Summary: There is an age old question that has been with us nearly from the beginning of time...It is a question about Jesus. The question is, “Who is this?”

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TRIVIAL PURSUIT has become one of the most popular board games of all times. It was created in 1981 by Scott Abbott and Chris Hanley, after realizing that they were missing some pieces of their Scrabble game. As of 2004, according to one source, the game has sold 88 million copies in 26 countries and 17 languages. (

I do not own a copy of the game and would never want a copy of the game. I find it to be quite dissatisfying as board games go. While I’d like to have you believe it is because the game is a bore, the truth is I’m not very smart. I don’t like trivial pursuit because it exposes my ignorance and inability to answer the questions! There is no fun in playing a game that you can’t play!

There is an age old question that has been with us nearly from the beginning of time. People have been trying to answer it for centuries, grappling with truths and incomplete responses surrounding the answers. It is a question about Jesus. The question is, “Who is this?”

The answers sometimes come quickly and other times the answers are not so easy. We are always in pursuit of the answers which are far from trivial. The answers we come up with shape us. It gives clarity to life or completely muddies its purpose creating more questions on top of questions. It can gain an audience or incite a mob. The answers can generate friends or enemies, supporters or critics.

A contemporary answer drawn from wikipedia (a web encyclopedia) defines Jesus this way. He is “known as Jesus of Nazareth, is the central figure of Christianity. He is commonly referred to as Jesus Christ, where "Christ" is a title derived from the Greek christós, meaning the "Anointed One", which corresponds to the Hebrew-derived "Messiah". The short answer: Son of God…

The greatest war we fight is the evil that says He is not.

There are several examples of questions concerning the person of Jesus Christ. Two of them in the Bible are significant for our point of reference. The leading officials watching and critiquing Jesus asked the question when a woman was pouring an expensive perfume on Jesus’ feet and he forgave her sins. They posed the question, “Who is this who even forgives sins?” (Luke 7:49)

His own followers, having spent considerable time with him, and experiencing his extraordinary power wondered about him. They were in a storm on the water. They thought they were going to drown and calling out to Jesus for help, he calmed the raging sea. In Luke 8:25 we have the account, “In fear and amazement they asked one another, “Who is this? He commands even the winds and the water, and they obey him.”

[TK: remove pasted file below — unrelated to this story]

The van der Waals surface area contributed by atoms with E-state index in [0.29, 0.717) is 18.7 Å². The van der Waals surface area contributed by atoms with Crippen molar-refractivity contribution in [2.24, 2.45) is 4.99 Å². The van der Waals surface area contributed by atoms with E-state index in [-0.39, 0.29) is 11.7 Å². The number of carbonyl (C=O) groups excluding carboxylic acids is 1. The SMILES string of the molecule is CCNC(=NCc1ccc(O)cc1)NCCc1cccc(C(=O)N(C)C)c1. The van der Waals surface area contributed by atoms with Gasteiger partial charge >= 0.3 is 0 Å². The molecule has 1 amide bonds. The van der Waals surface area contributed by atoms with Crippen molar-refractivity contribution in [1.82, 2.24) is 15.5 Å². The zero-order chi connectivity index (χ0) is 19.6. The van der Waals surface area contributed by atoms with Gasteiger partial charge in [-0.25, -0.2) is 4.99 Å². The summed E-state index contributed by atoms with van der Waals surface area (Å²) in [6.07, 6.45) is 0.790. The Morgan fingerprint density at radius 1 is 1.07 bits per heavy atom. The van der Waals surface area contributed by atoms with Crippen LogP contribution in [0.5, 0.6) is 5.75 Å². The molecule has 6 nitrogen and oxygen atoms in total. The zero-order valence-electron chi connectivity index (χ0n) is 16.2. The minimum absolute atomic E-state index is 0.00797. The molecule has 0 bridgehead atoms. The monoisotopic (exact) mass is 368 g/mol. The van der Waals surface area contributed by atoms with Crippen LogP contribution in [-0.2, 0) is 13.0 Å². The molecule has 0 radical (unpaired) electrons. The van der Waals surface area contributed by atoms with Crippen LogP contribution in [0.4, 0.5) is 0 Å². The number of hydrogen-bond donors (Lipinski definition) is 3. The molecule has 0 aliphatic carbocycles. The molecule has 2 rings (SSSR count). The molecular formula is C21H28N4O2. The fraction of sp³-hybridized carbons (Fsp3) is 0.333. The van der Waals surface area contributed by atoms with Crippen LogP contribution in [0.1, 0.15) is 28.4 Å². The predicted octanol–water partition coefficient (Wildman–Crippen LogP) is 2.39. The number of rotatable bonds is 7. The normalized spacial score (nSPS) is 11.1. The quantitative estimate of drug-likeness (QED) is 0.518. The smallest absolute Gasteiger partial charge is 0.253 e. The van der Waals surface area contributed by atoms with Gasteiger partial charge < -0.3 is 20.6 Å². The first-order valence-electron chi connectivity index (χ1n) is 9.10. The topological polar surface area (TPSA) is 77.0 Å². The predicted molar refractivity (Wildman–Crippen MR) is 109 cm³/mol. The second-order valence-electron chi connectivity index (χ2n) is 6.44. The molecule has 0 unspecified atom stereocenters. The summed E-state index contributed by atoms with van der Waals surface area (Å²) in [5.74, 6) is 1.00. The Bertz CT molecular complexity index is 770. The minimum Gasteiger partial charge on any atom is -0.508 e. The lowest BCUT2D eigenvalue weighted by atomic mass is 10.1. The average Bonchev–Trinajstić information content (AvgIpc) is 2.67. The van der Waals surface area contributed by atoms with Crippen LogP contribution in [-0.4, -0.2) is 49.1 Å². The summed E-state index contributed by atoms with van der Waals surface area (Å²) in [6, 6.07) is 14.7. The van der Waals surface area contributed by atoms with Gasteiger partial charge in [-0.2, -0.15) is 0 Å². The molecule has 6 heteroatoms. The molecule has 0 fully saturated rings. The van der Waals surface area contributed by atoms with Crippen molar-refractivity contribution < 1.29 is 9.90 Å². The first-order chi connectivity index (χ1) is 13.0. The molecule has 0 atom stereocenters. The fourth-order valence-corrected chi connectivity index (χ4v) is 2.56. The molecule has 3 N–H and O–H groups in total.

As we search for answers to the question, Jesus pushes us for an answer. One such occasion was when he was praying as recorded for us in Luke 9:20ff. His leadership team was with him when he asked them a question. “Who do the crowds say I am?” There were different answers – “some say John the Baptist; others say Elijah; and still others, that one of the prophets of long ago has come back to life.” (19) There were a lot of answers but none of them exposed the controversial truth of who Jesus is. Finally Jesus pushed the disciples to answer for themselves. The world had opinions and answers. Now it was time for His people to look past society’s interpretation and perceptions and face the question personally and deal with how Jesus related to them. He moved them outside their comfort zone and made them face the issue with the words: “But what about you? Who do you say I am?” (20) Now the pressure was on. Would they join the observers in suggesting he was a great man, a good teacher, or a prophet back from the dead? Such admission put them in one of two camps – they still did not grasp his message that he was Messiah – or they understood the message but did not believe it and so followed in subtle rejection of him. One writer notes of the crowds on that Palm Sunday and you can be sure the disciples were among them, “They called Him ‘Son of David’; but they made no protest against His martyrdom. If not directly, yet indirectly, they shared in the awful responsibility of His death.”

The answer we give to the question probably says as much about who we are as it does about our knowledge of who Jesus is. We may find ourselves like the German philosopher Schleiermacher. He was sitting on a park bench when a policeman, thinking him to be a street person, shook him and asked, “Who are you?” to which Schleiermacher sadly replied, “I wish I knew.”

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